Certainly, it is worth reviewing how California has been able to accomplish so much including the completion of the Energy Action Plan II, whose overarching goal was for Californias energy to be adequate, affordable, technologically advanced and environmentally-sound.
First, some of the sacred cows of energy and energy policy had to be amended. In the case of public benefits for electricity, free-ridership (i.e. providing a rebate for products or services that the customer would buy anyway) is still tracked but it does not hinder achievable energy efficiency savings. In essence, California is providing open-ended rebates for all prescribed acts of measurable energy efficiency. With significantly expanded budgets and energy efficiency goals, California has chosen not to choose winners and losers. For electricity, a kilowatt saved is a kilowatt saved, period.
Also, California has adopted a loading order for new sources of electricity. The loading order prioritizes all new sources, with the most environmentally-friendly source being the first options and the least friendly being the last. Therefore, Californias first response to meeting growing energy needs is energy efficiency and demand response; then, renewable sources and distributed generation will be deployed; and lastly, clean and efficient fossil-fired generation will be utilized. This emphasis on clean power allows the CPUC to play an active role in California’s emission reduction efforts and Greenhouse Gas reporting being spearheaded by the California Climate Action Registry.
In addition, California is using a two-pronged attack to distribute rebates for energy efficiency, with a combination of utility administered public benefits programs and energy efficiency procurement programs mandated by the CPUC and run by the utilities are both being used to reduce overall electrical consumption. The other benefits of these energy efficiency programs are that they come with technical and design assistance along with energy education and product information. In fact, it could be argued that this combined approach is more powerful than either program is alone, especially now that the resulting energy savings can be strictly measured and verified.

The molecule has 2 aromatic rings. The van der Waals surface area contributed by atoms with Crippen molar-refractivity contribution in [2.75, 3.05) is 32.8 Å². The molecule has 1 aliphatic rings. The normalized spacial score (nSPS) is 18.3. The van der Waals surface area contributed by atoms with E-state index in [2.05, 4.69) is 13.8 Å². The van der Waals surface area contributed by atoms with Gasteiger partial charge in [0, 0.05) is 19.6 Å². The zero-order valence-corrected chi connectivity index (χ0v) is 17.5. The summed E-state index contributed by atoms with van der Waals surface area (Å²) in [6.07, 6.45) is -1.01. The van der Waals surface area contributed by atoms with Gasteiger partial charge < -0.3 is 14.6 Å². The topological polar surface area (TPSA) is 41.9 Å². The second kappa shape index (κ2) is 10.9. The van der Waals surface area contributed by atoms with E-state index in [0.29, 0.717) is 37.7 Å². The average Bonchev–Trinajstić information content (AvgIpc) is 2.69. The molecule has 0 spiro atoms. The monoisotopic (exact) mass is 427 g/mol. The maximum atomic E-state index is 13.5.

Finally, other innovations proposed in the Energy Action Plan are as follows:
1. allowing utilities the same return-on-investment for energy efficiency, demand response and new power plants using a shared saving formula;
2. integrating energy efficiency programs with demand response programs so that there are no disincentives for doing both;
3. transforming Research, Development & Demonstration (RD&D) projects into energy efficiency tools and standards;
4. restructuring the IOU rate-making process to reduce the number of proceedings, create more transparency, adopt rates based on clear cost-causation principles and identify opportunities to reduce electricity costs;
5. creating a sense of regulatory certainty and a long-term planning process capable of flexibility.
California should be honored for the orderly process it has used to advance its best ideas into the Energy Action Plan II, which offers one of the most comprehensive roadmap for energy policy in the U.S. As importantly, California has become the leader in developing energy efficiency and demand response programs that will be a formidable tool for the demand-side of the energy market in the future.
Combining economic development and environmental stewardship, California has done its best work with collegiality and consensus. While each state has its own requirements and constraints, California deserves to be studied for its process, planning and innovation.
California’s Energy Action Plan: